Associate Professor Michio Nakaya of the Graduate School of Pharmaceutical Sciences at Kyushu University, Professor Hidetaka Kosako of the Institute of Advanced Medical Sciences at Tokushima University, Professor Akira Tanaka of Jichi Medical University, Professor Masaki Ohmuraya of Hyogo College of Medicine are the first in the world to find that the protein VGLL3 promotes fibrosis in organs such as myocardial infarction and liver cirrhosis. "We would like to investigate the process of fibrosis itself more deeply, and at the same time, would like to move forward with the development of fibrosis drugs," commented Nakaya. "We are thinking of developing nucleic acid drugs that inhibit the expression of VGLL3 and the approach of degrading VGLL3 with ubiquitination." The group's research was published on 8 February in Nature Communications.
In diseased organs, fibroblasts differentiate into myofibroblasts, which produce large amounts of extracellular matrix and undergo fibrosis. Originally a function to repair wounds after trauma, once fibrosis starts in a diseased organ, it snowballs and progresses rapidly.
It is known that the key to this accelerated progression of fibrosis is the physical force myofibroblasts receive from the 'hardness' of the collagen fibers that surround them. In other words, when myofibroblasts overproduce collagen around them, collagen fibers accumulate around the cells. Excess collagen fibers become rigid and myofibroblasts are subjected to physical forces from the collagen fibers. When myofibroblasts receive this physical force via their cell surface, intracellular signalling occurs and myofibroblasts go on to produce more extracellular matrix proteins such as collagen. This results in a vicious circle in which the area around the myofibroblasts becomes more rigid, leading to further overproduction of collagen. This is known as negative feedback.
Until now, the mechanism by which myofibroblasts subjected to physical force overproduce collagen in their cells has been poorly understood.
The research group first found that when myofibroblasts from mouse hearts were cultured in plates, the number of myofibroblasts increased when they were cultured attached to the bottom. However, when myofibroblasts were cultured floating in low‐adsorption plates, they dedifferentiated. They also found that when then they returned them to a normal plate and cultured them on the bottom, they re‐differentiated into myofibroblasts. In this study, the researchers examined the differences in gene expression between myofibroblasts and dedifferentiated fibroblasts and found that the transcription‐conjugating factor VGLL3 was expressed only in myofibroblasts that had differentiated after physical stimulation.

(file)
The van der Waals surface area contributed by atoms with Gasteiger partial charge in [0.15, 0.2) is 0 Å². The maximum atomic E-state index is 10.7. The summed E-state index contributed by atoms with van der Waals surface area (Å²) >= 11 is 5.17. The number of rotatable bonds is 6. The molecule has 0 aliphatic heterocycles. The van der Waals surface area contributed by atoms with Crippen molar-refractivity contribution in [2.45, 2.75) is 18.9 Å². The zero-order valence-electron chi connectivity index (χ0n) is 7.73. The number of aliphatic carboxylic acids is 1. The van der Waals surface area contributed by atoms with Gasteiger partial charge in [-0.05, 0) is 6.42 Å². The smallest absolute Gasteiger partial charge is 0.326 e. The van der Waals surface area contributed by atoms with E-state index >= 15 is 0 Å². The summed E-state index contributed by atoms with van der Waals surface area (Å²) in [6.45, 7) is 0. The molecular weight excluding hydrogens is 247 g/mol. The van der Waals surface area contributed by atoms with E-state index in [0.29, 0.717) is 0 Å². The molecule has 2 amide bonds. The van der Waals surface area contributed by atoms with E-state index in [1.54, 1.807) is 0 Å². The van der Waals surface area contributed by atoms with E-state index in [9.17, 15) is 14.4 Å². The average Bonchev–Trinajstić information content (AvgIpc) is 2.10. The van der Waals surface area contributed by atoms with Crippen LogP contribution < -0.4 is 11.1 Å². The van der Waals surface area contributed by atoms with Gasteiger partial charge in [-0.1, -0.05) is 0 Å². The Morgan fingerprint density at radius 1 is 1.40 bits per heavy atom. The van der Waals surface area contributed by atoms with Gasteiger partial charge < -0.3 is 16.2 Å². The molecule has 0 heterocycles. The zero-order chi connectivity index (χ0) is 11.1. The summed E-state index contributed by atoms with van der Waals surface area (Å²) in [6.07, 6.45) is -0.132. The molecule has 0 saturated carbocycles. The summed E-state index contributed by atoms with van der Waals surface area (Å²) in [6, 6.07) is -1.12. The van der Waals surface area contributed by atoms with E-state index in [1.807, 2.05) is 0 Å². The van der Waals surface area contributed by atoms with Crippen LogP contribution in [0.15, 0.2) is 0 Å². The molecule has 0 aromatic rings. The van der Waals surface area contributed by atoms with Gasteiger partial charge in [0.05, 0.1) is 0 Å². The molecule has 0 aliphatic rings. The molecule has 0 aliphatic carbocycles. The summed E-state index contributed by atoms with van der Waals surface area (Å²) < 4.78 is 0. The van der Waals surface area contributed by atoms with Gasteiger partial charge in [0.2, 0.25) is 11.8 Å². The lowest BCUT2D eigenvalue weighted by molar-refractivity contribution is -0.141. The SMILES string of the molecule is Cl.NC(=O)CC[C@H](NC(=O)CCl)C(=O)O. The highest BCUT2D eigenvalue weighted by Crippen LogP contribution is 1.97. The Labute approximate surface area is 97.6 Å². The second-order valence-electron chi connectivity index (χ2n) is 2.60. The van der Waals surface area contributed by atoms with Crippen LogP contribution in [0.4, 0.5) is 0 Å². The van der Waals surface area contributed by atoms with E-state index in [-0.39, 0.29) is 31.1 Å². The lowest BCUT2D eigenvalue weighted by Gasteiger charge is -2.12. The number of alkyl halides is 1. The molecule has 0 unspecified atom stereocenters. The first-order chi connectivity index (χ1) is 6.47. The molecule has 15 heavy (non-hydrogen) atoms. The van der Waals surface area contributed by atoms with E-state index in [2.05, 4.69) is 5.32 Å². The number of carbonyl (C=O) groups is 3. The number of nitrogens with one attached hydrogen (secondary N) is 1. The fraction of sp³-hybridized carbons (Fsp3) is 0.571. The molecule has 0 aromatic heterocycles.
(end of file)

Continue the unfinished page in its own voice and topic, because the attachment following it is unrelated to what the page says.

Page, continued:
Examination of mouse cardiomyocytes showed that VGLL3 was expressed in large amounts in the myocardial infarction model, whereas normal mouse hearts expressed little VGLL3. Further examination of autopsy samples from human myocardial infarction patients showed that VGLL3 was also expressed in fibrotic human hearts.
The researchers placed myofibroblasts from mouse hearts on soft (1 kPa) hydrogels mimicking normal cells and on stiff (50 kPa) hydrogels mimicking fibrotic cells to confirm the intracellular location of VGLL3. They found that VGLL3 migrates from the cytoplasm to the nucleus when subjected to physical stimulation depending on the stiffness. In the nucleus, VGLL3 bound to EWSR1 and promoted collagen production by suppressing the production of miRNA, miR‐29b, which degrades collagen.
They also found that myocardial infarction models in VGLL3 knockout mice showed a reduced degree of fibrosis after myocardial infarction compared to wild‐type models. Furthermore, heart function was also restored after myocardial infarction in the knockout mice.
This study identified VGLL3 as a protein that is important for further collagen production by myofibroblasts under physical force. The discovery of VGLL3 is likely to accelerate the development of drugs for fibrosis, which is responsible for 45% of deaths in developed countries, although the lack of a drug target has prevented the development of drugs for fibrosis.
This article has been translated by JST with permission from The Science News Ltd. (https://sci-news.co.jp/). Unauthorized reproduction of the article and photographs is prohibited.